Conference on Advances in Uncertainty Quantification Methods, Algorithms and Applications (UQAW 2014)
Recent Submissions

Optimal Design and Model Validation for Combustion Experiments in a Shock Tube(20140106)We develop a Bayesian framework for the optimal experimental design of the shock tube experiments which are being carried out at the KAUST Clean Combustion Center. The unknown parameters are the preexponential parameters and the activation energies in the reaction rate functions. The control parameters are the initial hydrogen concentration and the temperature. First, we build a polynomial based surrogate model for the observable related to the reactions in the shock tube. Second, we use a novel MAP based approach to estimate the expected information gain in the proposed experiments and select the best experimental setups corresponding to the optimal expected information gains. Third, we use the synthetic data to carry out virtual validation of our methodology.

Size Estimates in Inverse Problems(20140106)Detection of inclusions or obstacles inside a body by boundary measurements is an inverse problems very useful in practical applications. When only finite numbers of measurements are available, we try to detect some information on the embedded object such as its size. In this talk we review some recent results on several inverse problems. The idea is to provide constructive upper and lower estimates of the area/volume of the unknown defect in terms of a quantity related to the work that can be expressed with the available boundary data.

Analysis and Computation of Acoustic and Elastic Wave Equations in Random Media(20140106)We propose stochastic collocation methods for solving the second order acoustic and elastic wave equations in heterogeneous random media and subject to deterministic boundary and initial conditions [1, 4]. We assume that the medium consists of nonoverlapping subdomains with smooth interfaces. In each subdomain, the materials coefficients are smooth and given or approximated by a finite number of random variable. One important example is wave propagation in multilayered media with smooth interfaces. The numerical scheme consists of a finite difference or finite element method in the physical space and a collocation in the zeros of suitable tensor product orthogonal polynomials (Gauss points) in the probability space. We provide a rigorous convergence analysis and demonstrate different types of convergence of the probability error with respect to the number of collocation points under some regularity assumptions on the data. In particular, we show that, unlike in elliptic and parabolic problems [2, 3], the solution to hyperbolic problems is not in general analytic with respect to the random variables. Therefore, the rate of convergence is only algebraic. A fast spectral rate of convergence is still possible for some quantities of interest and for the wave solutions with particular types of data. We also show that the semidiscrete solution is analytic with respect to the random variables with the radius of analyticity proportional to the grid/mesh size h. We therefore obtain an exponential rate of convergence which deteriorates as the quantity h p gets smaller, with p representing the polynomial degree in the stochastic space. We have shown that analytical results and numerical examples are consistent and that the stochastic collocation method may be a valid alternative to the more traditional Monte Carlo method. Here we focus on the stochastic acoustic wave equation. Similar results are obtained for stochastic elastic equations.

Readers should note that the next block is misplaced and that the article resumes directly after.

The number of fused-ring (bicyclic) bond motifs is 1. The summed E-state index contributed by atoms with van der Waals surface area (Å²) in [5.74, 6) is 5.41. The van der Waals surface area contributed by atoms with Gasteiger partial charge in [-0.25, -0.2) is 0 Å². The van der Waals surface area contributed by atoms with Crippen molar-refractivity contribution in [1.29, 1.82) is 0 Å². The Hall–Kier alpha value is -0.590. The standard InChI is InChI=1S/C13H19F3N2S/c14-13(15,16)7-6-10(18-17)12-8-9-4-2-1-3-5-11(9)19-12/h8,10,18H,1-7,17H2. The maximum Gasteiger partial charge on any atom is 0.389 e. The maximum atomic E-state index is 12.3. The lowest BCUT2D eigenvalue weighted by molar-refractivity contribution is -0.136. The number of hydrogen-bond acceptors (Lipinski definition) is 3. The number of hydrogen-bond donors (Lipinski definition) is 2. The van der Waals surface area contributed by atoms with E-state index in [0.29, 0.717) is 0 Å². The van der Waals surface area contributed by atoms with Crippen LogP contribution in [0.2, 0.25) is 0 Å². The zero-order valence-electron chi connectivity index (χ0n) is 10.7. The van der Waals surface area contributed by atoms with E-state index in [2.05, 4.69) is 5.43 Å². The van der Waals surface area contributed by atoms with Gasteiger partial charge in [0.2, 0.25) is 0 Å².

Modeling of MAI in UWB System Using MGGD(20140106)Multivariate generalized Gaussian density (MGGD) is used to approximate the multiple access interference (MAI) and additive white Gaussian noise in pulsebased ultrawide bandwidth (UWB) system. The MGGD probability density function (pdf) is shown to be a better approximation of a UWB system as compared to Gaussian, Laplacian and GaussianLaplacian mixture (GLM). The similarity between the simulated and the approximated pdf is measured with the help of modified KullbackLeibler distance (KLD). It is also shown that MGGD has the smallest KLD as compared to Gaussian, Laplacian and GLM densities. Finally, a receiver based on the principles of minimum bit error rate is designed for the MGGD pdf.